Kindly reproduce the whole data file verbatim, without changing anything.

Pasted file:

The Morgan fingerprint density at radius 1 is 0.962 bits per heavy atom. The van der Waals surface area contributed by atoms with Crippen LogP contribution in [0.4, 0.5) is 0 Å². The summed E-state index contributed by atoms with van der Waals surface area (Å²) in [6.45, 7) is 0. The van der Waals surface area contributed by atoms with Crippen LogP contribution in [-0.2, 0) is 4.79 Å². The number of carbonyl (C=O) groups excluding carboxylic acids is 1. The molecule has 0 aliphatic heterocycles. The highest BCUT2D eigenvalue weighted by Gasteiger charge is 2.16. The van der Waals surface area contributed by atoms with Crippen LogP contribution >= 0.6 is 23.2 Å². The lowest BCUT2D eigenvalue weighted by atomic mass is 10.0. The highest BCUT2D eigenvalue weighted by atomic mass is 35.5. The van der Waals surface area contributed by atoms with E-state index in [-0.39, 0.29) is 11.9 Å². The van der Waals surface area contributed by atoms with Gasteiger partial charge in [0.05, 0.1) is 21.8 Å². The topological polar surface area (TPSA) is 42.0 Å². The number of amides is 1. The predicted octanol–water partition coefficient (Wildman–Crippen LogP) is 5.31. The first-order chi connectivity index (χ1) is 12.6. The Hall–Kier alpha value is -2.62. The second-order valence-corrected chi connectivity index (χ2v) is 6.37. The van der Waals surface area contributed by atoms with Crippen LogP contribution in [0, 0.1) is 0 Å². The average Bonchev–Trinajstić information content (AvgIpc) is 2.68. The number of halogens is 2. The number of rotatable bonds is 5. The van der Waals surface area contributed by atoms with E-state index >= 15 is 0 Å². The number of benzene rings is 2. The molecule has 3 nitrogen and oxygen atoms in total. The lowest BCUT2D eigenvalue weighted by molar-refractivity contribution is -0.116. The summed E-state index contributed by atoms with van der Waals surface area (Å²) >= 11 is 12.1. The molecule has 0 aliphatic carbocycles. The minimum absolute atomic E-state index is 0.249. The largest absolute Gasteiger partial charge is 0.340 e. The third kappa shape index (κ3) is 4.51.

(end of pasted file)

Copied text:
The Morgan fingerprint density at radius 1 is 0.962 bits per heavy atom. The van der Waals surface area contributed by atoms with Crippen LogP contribution in [0.4, 0.5) is 0 Å². The summed E-state index contributed by atoms with van der Waals surface area (Å²) in [6.45, 7) is 0. The van der Waals surface area contributed by atoms with Crippen LogP contribution in [-0.2, 0) is 4.79 Å². The number of carbonyl (C=O) groups excluding carboxylic acids is 1. The molecule has 0 aliphatic heterocycles. The highest BCUT2D eigenvalue weighted by Gasteiger charge is 2.16. The van der Waals surface area contributed by atoms with Crippen LogP contribution >= 0.6 is 23.2 Å². The lowest BCUT2D eigenvalue weighted by atomic mass is 10.0. The highest BCUT2D eigenvalue weighted by atomic mass is 35.5. The van der Waals surface area contributed by atoms with E-state index in [-0.39, 0.29) is 11.9 Å². The van der Waals surface area contributed by atoms with Gasteiger partial charge in [0.05, 0.1) is 21.8 Å². The topological polar surface area (TPSA) is 42.0 Å². The number of amides is 1. The predicted octanol–water partition coefficient (Wildman–Crippen LogP) is 5.31. The first-order chi connectivity index (χ1) is 12.6. The Hall–Kier alpha value is -2.62. The second-order valence-corrected chi connectivity index (χ2v) is 6.37. The van der Waals surface area contributed by atoms with Crippen LogP contribution in [0, 0.1) is 0 Å². The average Bonchev–Trinajstić information content (AvgIpc) is 2.68. The number of halogens is 2. The number of rotatable bonds is 5. The van der Waals surface area contributed by atoms with E-state index >= 15 is 0 Å². The number of benzene rings is 2. The molecule has 3 nitrogen and oxygen atoms in total. The lowest BCUT2D eigenvalue weighted by molar-refractivity contribution is -0.116. The summed E-state index contributed by atoms with van der Waals surface area (Å²) >= 11 is 12.1. The molecule has 0 aliphatic carbocycles. The minimum absolute atomic E-state index is 0.249. The largest absolute Gasteiger partial charge is 0.340 e. The third kappa shape index (κ3) is 4.51.